These sentences, which have been corrected somewhat, have a few problems, which will be addressed below.
First, no one “apologized” to Tamimi for America’s role in the Middle East during the talk, as Rabb reports. About the closest anyone comes to apologizing for U.S. foreign policy was a woman who said she was from America and declared that her heart is “very heavy.” Here is the full transcript of what she said.
I don’t have a question as much as I want to tell you how honored I am to be here with your family. I thank you for your story. I am from America and my heart is very heavy and as a Christian I pray and I’ll continue to pray for peace for the Palestinians because God is greater than any of these political establishments and so I just wanted to say “Thank you” and I’m honored to be with you today.
Rabb either misheard or misremembered what the woman said. Or maybe he distorted what was said to support his narrative. In any event, CAMERA alerted RNS about the problem with Rabb’s reporting on this non-existent “apology” and has yet to receive a response.
Second, Rabb reports that “moments” after the women with the IWW T-shirt apologized to Tamimi, a self-described Christian Zionist (more about that below) asks a question. In fact, this writer, the person Rabb describes as a “self-described Christian Zionist” asked the first question after Sami Awad from the Holy Land Trust opened it up for questions, or even after she spoke of her heavy heart about the suffering in the Holy Land.
In other words, the “self-described Christian Zionist” did not heartlessly plod on with his question about how Tamimi “could be mad at Israel” after someone tearfully apologized for her country’s evil acts in the region or even spoke of her heavy heart about American foreign policy. This writer asked the first question, making it logically impossible for him to ask his question after anyone else spoke.
To make matters worse, Rabb mischaracterized the question asked. The audio recording of the event reveals that this writer said the following: “I heard some stories about some terrible suffering. I guess my question is, ‘How much of that suffering could have been avoided if Arafat had said yes to the Clinton Parameters?’” That’s a significantly different question than the one Rabb described in his article.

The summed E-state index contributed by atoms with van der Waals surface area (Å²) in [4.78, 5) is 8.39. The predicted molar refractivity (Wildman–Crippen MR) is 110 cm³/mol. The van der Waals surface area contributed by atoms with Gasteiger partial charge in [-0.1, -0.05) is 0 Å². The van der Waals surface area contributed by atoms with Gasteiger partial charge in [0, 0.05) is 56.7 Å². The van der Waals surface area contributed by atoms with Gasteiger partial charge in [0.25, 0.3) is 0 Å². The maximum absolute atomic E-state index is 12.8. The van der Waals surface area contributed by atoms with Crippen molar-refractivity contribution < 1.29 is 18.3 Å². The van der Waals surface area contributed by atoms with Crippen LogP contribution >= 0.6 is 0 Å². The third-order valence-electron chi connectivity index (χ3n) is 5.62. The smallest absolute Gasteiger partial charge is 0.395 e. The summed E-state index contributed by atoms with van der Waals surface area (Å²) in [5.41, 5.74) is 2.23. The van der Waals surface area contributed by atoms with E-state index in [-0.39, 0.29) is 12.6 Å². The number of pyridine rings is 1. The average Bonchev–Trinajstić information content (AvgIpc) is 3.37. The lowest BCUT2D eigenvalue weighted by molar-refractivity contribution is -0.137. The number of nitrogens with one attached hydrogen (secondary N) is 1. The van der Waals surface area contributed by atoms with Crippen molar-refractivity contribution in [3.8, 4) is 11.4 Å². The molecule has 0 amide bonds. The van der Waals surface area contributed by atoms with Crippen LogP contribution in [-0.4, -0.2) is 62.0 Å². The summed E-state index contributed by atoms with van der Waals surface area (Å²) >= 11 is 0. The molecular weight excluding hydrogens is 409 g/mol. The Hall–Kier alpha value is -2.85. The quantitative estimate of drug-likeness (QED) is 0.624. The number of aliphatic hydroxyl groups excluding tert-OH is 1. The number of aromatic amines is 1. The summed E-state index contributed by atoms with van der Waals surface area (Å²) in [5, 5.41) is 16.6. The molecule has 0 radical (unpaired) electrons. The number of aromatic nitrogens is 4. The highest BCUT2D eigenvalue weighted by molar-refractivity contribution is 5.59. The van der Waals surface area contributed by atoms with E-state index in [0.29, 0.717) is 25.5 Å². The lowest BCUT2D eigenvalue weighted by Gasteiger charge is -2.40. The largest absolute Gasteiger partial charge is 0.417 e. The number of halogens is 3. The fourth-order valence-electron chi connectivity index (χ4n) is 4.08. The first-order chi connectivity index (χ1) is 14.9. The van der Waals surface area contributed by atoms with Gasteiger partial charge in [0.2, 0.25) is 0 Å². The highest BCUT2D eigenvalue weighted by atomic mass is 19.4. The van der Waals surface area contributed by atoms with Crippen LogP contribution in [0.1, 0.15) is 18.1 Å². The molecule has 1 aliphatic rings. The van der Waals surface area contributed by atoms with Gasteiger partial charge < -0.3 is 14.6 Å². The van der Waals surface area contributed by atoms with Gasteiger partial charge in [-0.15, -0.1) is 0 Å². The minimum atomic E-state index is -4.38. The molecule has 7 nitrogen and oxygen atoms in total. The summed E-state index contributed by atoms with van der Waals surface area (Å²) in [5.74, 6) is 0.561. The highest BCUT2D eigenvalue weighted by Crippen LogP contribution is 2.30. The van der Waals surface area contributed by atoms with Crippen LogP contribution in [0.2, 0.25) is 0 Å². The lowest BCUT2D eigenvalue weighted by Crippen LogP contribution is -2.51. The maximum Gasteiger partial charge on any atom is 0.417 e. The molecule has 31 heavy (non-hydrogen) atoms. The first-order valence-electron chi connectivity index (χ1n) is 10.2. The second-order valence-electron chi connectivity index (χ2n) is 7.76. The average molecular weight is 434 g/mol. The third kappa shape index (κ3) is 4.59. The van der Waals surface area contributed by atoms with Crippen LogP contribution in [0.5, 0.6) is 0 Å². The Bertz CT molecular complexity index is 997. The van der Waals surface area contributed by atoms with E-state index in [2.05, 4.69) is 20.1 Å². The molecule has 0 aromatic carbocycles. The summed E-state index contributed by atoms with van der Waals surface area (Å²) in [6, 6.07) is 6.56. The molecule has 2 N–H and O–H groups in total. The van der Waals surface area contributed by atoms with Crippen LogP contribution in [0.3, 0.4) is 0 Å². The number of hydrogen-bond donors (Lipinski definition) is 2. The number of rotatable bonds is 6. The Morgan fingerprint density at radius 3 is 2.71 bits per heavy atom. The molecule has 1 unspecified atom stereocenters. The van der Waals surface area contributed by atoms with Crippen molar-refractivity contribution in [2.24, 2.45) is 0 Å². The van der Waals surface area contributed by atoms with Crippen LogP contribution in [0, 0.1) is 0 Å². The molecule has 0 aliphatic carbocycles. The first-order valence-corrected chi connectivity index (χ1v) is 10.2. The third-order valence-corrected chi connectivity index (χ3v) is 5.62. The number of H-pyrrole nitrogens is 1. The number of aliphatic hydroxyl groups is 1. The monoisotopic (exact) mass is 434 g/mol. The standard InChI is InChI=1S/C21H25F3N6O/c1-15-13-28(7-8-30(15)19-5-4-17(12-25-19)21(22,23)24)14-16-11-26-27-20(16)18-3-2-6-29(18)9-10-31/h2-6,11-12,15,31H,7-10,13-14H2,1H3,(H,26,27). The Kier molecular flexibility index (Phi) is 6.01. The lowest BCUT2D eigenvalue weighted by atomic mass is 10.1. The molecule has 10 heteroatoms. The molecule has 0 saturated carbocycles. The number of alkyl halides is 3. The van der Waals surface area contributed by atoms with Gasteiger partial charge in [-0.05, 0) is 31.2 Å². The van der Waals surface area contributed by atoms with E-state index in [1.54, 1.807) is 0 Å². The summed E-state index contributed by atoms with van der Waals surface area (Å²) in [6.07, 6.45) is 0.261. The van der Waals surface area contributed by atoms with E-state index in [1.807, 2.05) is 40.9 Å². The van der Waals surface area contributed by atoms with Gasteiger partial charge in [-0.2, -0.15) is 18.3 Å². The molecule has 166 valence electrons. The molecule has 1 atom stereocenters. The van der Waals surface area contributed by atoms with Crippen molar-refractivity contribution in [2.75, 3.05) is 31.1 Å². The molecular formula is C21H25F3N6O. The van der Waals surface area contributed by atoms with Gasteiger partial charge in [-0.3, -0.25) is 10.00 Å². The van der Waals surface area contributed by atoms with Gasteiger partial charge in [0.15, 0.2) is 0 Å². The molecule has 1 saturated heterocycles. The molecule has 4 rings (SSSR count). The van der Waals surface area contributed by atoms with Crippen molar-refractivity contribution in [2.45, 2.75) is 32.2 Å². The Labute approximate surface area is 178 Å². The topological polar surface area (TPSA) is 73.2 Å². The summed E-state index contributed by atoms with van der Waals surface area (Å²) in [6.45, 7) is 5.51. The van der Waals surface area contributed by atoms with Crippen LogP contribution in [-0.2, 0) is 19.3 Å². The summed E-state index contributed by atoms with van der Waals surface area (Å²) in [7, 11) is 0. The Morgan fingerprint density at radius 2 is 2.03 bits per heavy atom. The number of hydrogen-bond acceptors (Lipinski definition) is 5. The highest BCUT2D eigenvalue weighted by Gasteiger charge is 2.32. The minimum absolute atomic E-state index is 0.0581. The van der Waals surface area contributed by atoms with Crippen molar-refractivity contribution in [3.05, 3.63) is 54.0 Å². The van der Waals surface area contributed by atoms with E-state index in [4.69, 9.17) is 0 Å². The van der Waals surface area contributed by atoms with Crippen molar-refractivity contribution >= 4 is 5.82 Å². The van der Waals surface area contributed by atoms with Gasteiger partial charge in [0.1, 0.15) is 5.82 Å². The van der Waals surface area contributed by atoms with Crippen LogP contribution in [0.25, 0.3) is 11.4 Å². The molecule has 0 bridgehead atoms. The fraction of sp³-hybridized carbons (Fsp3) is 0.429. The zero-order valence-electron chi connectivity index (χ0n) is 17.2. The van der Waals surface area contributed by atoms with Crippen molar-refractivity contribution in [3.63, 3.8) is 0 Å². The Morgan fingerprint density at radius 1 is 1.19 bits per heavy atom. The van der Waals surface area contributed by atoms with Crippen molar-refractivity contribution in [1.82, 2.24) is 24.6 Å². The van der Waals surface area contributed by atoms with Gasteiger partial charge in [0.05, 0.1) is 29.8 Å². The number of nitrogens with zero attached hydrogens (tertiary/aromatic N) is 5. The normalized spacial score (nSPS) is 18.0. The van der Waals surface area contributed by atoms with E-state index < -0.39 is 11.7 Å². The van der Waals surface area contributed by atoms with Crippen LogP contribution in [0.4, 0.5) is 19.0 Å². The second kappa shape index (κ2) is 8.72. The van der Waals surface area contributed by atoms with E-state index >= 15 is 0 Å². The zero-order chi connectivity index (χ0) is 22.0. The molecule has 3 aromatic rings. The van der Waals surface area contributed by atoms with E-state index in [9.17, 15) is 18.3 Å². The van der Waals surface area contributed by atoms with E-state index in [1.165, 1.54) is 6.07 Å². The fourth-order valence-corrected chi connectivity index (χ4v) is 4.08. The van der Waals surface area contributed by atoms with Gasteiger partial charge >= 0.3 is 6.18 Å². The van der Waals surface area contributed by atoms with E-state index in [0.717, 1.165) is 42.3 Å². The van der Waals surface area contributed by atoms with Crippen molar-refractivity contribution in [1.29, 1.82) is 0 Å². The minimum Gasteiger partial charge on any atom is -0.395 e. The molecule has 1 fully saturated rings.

After this writer complained in a phone conversation with Rabb about mischaracterization of his question, Rabb stated that he had a recording of the event (and did not consult the tape when preparing the article for RNS). He also stated that despite whatever discrepancies there were between what was actually said and what he wrote, his paraphrase was an accurate description of the question that was asked of Tamimi. The changes that were made were necessary to keep the story from becoming too long and too confusing to the reader, Rabb stated. (In particular, Rabb did not want to have to explain the events surrounding the Clinton Parameters to his readers.)
RNS’ interim editor G. Jeffrey MacDonald has taken the same line, declaring in an email: “We believe his paraphrasing is fair and stand by his account of the sequencing.”
There was one last problem with Rabb’s reporting (which RNS has corrected). It described this writer as a “self-described Christian Zionist.” This writer does not call himself Christian Zionist because that phrase is typically used to describe Christians who support Israel out of a belief that Israel’s creation is the result of end-times prophecy. As a Roman Catholic (who grew up in the United Church of Christ), this writer does not use eschatology to inform his understanding of the Arab-Israeli conflict. Like the Protestant theologian Reinhold Niebuhr, this writer supports Israel as a matter of justice, not eschatology.
Rabb did not approach or speak to this writer at any point during the CATC conference to find out how he describes himself. Instead of asking this writer about how he describes himself, in person, he put him into a theological category that many RNS leaders would disdain in an apparent effort to discredit the question he asked by suggesting this writer cares more about end-times theology than Palestinian suffering.
And this is simply not a tenable suggestion in light of the question actually asked (but mischaracterized by Rabb).
To its credit, RNS has changed this section, to remove the false description of this writer.
Despite this correction, the article published by RNS includes a fictionalized account of what happened at the Tamimi home in Nabi Saleh.
It’s fake and inaccurate.